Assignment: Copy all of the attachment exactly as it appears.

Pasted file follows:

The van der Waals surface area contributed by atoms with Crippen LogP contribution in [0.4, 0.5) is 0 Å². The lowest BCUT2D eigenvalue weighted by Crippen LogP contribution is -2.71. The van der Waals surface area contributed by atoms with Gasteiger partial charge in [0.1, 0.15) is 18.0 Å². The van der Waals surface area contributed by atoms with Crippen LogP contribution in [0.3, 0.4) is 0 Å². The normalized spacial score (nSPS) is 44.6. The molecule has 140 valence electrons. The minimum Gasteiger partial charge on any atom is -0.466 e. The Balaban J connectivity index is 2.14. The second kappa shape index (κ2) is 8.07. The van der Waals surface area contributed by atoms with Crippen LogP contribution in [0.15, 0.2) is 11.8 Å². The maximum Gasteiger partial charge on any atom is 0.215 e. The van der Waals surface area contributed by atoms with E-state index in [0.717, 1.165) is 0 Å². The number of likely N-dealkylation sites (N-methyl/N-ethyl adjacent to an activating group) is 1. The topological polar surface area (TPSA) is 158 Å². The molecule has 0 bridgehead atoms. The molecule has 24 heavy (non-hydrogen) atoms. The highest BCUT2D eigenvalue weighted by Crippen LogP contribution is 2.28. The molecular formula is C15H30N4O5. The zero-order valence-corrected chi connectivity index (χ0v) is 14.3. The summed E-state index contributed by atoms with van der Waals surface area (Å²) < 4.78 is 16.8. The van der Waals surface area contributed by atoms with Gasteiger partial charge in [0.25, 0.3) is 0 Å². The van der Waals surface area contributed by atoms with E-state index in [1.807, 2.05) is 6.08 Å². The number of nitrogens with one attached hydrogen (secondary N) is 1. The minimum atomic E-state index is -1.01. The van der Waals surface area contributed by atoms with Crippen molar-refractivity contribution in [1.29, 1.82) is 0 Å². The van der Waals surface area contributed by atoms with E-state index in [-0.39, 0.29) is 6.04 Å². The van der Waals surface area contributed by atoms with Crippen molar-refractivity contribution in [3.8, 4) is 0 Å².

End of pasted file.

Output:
The van der Waals surface area contributed by atoms with Crippen LogP contribution in [0.4, 0.5) is 0 Å². The lowest BCUT2D eigenvalue weighted by Crippen LogP contribution is -2.71. The van der Waals surface area contributed by atoms with Gasteiger partial charge in [0.1, 0.15) is 18.0 Å². The van der Waals surface area contributed by atoms with Crippen LogP contribution in [0.3, 0.4) is 0 Å². The normalized spacial score (nSPS) is 44.6. The molecule has 140 valence electrons. The minimum Gasteiger partial charge on any atom is -0.466 e. The Balaban J connectivity index is 2.14. The second kappa shape index (κ2) is 8.07. The van der Waals surface area contributed by atoms with Crippen LogP contribution in [0.15, 0.2) is 11.8 Å². The maximum Gasteiger partial charge on any atom is 0.215 e. The van der Waals surface area contributed by atoms with E-state index in [0.717, 1.165) is 0 Å². The number of likely N-dealkylation sites (N-methyl/N-ethyl adjacent to an activating group) is 1. The topological polar surface area (TPSA) is 158 Å². The molecule has 0 bridgehead atoms. The molecule has 24 heavy (non-hydrogen) atoms. The highest BCUT2D eigenvalue weighted by Crippen LogP contribution is 2.28. The molecular formula is C15H30N4O5. The zero-order valence-corrected chi connectivity index (χ0v) is 14.3. The summed E-state index contributed by atoms with van der Waals surface area (Å²) < 4.78 is 16.8. The van der Waals surface area contributed by atoms with Gasteiger partial charge in [0.25, 0.3) is 0 Å². The van der Waals surface area contributed by atoms with E-state index in [1.807, 2.05) is 6.08 Å². The number of nitrogens with one attached hydrogen (secondary N) is 1. The minimum atomic E-state index is -1.01. The van der Waals surface area contributed by atoms with Crippen molar-refractivity contribution in [1.29, 1.82) is 0 Å². The van der Waals surface area contributed by atoms with E-state index in [-0.39, 0.29) is 6.04 Å². The van der Waals surface area contributed by atoms with Crippen molar-refractivity contribution in [3.8, 4) is 0 Å².